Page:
Laboratories: One 3-hour laboratory each fortnight (total of six lab sessions). All laboratories are compulsory and are terms requirements.

Guided Learning Modules (GLMs): Students are provided online GLM documents to work through in their own time before completing an online test via Blackboard. There are four GLMs in HUBS 191, each contributing 2% to the final grade.

Terms Tests: There are two terms tests during the semester. Each consists of 25 multiple-choice questions to be completed within 30 minutes. Attendance at both tests is compulsory to meet terms requirements.

Assessment:
  • Laboratories - 6% (1% each)
  • GLMs - 8% (2% each)
  • Terms Test 1 - 6%
  • Terms Test 2 - 10%
  • Final Exam - 70%
The final examination is three hours in duration and consists of multiple-choice and short- and long-answer written questions. Students must get a minimum of 40% in the final exam in order to pass the paper.

HUBS 191 Curriculum - Lectures

Introduction, Levels of Organisation
  • Introduction to HUBS 191
Homeostatic Principles
  • The importance of the internal environment and the concept of homeostasis
  • Homeostatic control: Physiological control systems
Musculoskeletal Tissues and Movement
  • Anatomical terms
  • Bones - Structure of the skeleton
  • Bone tissue - Microscopic structure
  • Bone tissue - Cellular activity
  • Joints - Structures involved in joints
  • Joints - Structures of synovial joints
  • Movement of synovial joints
  • Muscle - Structure and function
  • Muscles - Actions and roles
  • Muscle - Form and concentric action
  • Complex movements
  • Musculoskeletal Tissues and Movement: Revision and integration
Integrating and Co-ordinating Roles of the Nervous System
  • Cells and organisation of the nervous system
  • Divisions of the nervous system
  • Anatomy and function of the spinal cord and spinal nerves
  • Support and protection of the nervous system
  • Structure and layout of major brain areas; basic sensory and motor pathways
  • Bioelectricity - Membrane potentials in neurones
  • Bioelectricity - Action potentials in neurones
  • Bioelectricity - The synapse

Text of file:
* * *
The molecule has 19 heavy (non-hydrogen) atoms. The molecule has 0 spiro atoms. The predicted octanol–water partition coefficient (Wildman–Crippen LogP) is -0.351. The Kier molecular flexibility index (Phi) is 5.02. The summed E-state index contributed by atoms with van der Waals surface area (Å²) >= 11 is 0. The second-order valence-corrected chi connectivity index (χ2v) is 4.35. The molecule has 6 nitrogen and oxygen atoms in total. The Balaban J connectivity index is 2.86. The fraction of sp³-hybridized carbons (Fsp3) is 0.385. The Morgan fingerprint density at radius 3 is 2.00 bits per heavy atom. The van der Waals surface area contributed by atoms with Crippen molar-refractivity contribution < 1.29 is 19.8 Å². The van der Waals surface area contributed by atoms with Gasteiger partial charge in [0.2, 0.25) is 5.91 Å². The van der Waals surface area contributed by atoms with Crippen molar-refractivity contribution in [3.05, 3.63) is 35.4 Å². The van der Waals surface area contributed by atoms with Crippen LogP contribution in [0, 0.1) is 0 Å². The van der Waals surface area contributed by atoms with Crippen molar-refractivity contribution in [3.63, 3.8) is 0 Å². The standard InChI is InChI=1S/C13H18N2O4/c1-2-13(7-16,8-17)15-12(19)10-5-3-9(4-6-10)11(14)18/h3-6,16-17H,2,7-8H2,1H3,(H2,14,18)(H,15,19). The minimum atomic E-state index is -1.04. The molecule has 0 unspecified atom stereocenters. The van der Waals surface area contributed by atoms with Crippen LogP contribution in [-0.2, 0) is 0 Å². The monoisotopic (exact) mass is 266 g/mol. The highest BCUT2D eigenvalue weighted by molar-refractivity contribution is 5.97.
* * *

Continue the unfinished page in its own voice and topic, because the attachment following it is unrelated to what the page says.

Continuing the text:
• Bioelectricity - Network integration
  • Skeletal muscle: Structure and function
  • Skeletal muscle: Function, energy and types
  • Cardiac and smooth muscle: Comparison of functional differences
  • Sensory functions: Sensory receptors and the somatosensory cortex
  • Somatic control: Voluntary and reflex control of movement
  • Autonomic control: Sympathetic and parasympathetic nervous systems
  • Integrating and Co-ordinating Roles of the Nervous System: Revision and integration
Endocrine System
  • What are hormones, and how do they work?
  • Pancreatic Islets: How does the body regulate the storage and release of fuel?
  • The pituitary gland and the hypothalamus: What is the connection?
  • How are growth and metabolism controlled?
  • Adrenal glands and stress
  • How does the body regulate basal metabolic rate (BMR) and the concentration of calcium?
  • Homeostasis in action
  • Endocrine: Revision and integration
Immune System
  • Introduction to immunology and the immune system
  • Innate Immunity I: Mechanical and chemical barriers and inflammation and fever
  • Innate Immunity II: Toll-like receptors, phagocytosis and complement
  • Elements of adaptive immunity
  • T lymphocytes (T cells)
  • B Lymphocytes (B cells) and antibodies
  • Antibody-mediated (humoral) immune response
  • Immune responses to bacterial pathogens
  • Immune responses to viral pathogens
  • Allergies, autoimmunity and immunodeficiency